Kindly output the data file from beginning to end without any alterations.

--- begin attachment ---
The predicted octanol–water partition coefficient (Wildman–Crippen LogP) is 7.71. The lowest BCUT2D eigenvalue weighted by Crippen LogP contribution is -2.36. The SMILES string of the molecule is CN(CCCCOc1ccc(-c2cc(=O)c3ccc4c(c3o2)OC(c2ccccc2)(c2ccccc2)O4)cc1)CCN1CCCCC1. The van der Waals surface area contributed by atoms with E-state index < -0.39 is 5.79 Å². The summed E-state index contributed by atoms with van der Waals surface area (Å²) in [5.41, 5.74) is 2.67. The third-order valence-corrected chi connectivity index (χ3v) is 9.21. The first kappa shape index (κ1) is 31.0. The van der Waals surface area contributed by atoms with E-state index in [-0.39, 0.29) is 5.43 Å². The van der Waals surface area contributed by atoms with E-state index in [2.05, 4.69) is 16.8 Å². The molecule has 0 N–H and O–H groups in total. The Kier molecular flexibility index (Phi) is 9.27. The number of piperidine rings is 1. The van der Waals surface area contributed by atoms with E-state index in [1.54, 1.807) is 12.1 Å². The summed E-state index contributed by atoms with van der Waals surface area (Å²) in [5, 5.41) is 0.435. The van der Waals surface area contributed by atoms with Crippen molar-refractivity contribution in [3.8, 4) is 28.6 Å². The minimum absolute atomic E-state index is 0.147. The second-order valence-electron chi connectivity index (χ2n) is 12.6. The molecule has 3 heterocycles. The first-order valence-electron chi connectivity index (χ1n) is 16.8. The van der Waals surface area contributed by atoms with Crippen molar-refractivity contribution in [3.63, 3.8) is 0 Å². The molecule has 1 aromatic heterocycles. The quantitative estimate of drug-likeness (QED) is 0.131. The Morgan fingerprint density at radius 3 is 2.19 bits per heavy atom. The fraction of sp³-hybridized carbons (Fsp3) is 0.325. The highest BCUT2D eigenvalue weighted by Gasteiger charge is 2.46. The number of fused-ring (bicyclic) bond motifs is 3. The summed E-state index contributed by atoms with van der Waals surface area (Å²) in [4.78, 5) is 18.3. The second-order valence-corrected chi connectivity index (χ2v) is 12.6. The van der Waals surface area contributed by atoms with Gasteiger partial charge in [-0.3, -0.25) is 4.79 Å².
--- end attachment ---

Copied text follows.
The predicted octanol–water partition coefficient (Wildman–Crippen LogP) is 7.71. The lowest BCUT2D eigenvalue weighted by Crippen LogP contribution is -2.36. The SMILES string of the molecule is CN(CCCCOc1ccc(-c2cc(=O)c3ccc4c(c3o2)OC(c2ccccc2)(c2ccccc2)O4)cc1)CCN1CCCCC1. The van der Waals surface area contributed by atoms with E-state index < -0.39 is 5.79 Å². The summed E-state index contributed by atoms with van der Waals surface area (Å²) in [5.41, 5.74) is 2.67. The third-order valence-corrected chi connectivity index (χ3v) is 9.21. The first kappa shape index (κ1) is 31.0. The van der Waals surface area contributed by atoms with E-state index in [-0.39, 0.29) is 5.43 Å². The van der Waals surface area contributed by atoms with E-state index in [2.05, 4.69) is 16.8 Å². The molecule has 0 N–H and O–H groups in total. The Kier molecular flexibility index (Phi) is 9.27. The number of piperidine rings is 1. The van der Waals surface area contributed by atoms with E-state index in [1.54, 1.807) is 12.1 Å². The summed E-state index contributed by atoms with van der Waals surface area (Å²) in [5, 5.41) is 0.435. The van der Waals surface area contributed by atoms with Crippen molar-refractivity contribution in [3.8, 4) is 28.6 Å². The minimum absolute atomic E-state index is 0.147. The second-order valence-electron chi connectivity index (χ2n) is 12.6. The molecule has 3 heterocycles. The first-order valence-electron chi connectivity index (χ1n) is 16.8. The van der Waals surface area contributed by atoms with Crippen molar-refractivity contribution in [3.63, 3.8) is 0 Å². The molecule has 1 aromatic heterocycles. The quantitative estimate of drug-likeness (QED) is 0.131. The Morgan fingerprint density at radius 3 is 2.19 bits per heavy atom. The fraction of sp³-hybridized carbons (Fsp3) is 0.325. The highest BCUT2D eigenvalue weighted by Gasteiger charge is 2.46. The number of fused-ring (bicyclic) bond motifs is 3. The summed E-state index contributed by atoms with van der Waals surface area (Å²) in [4.78, 5) is 18.3. The second-order valence-corrected chi connectivity index (χ2v) is 12.6. The van der Waals surface area contributed by atoms with Gasteiger partial charge in [-0.3, -0.25) is 4.79 Å².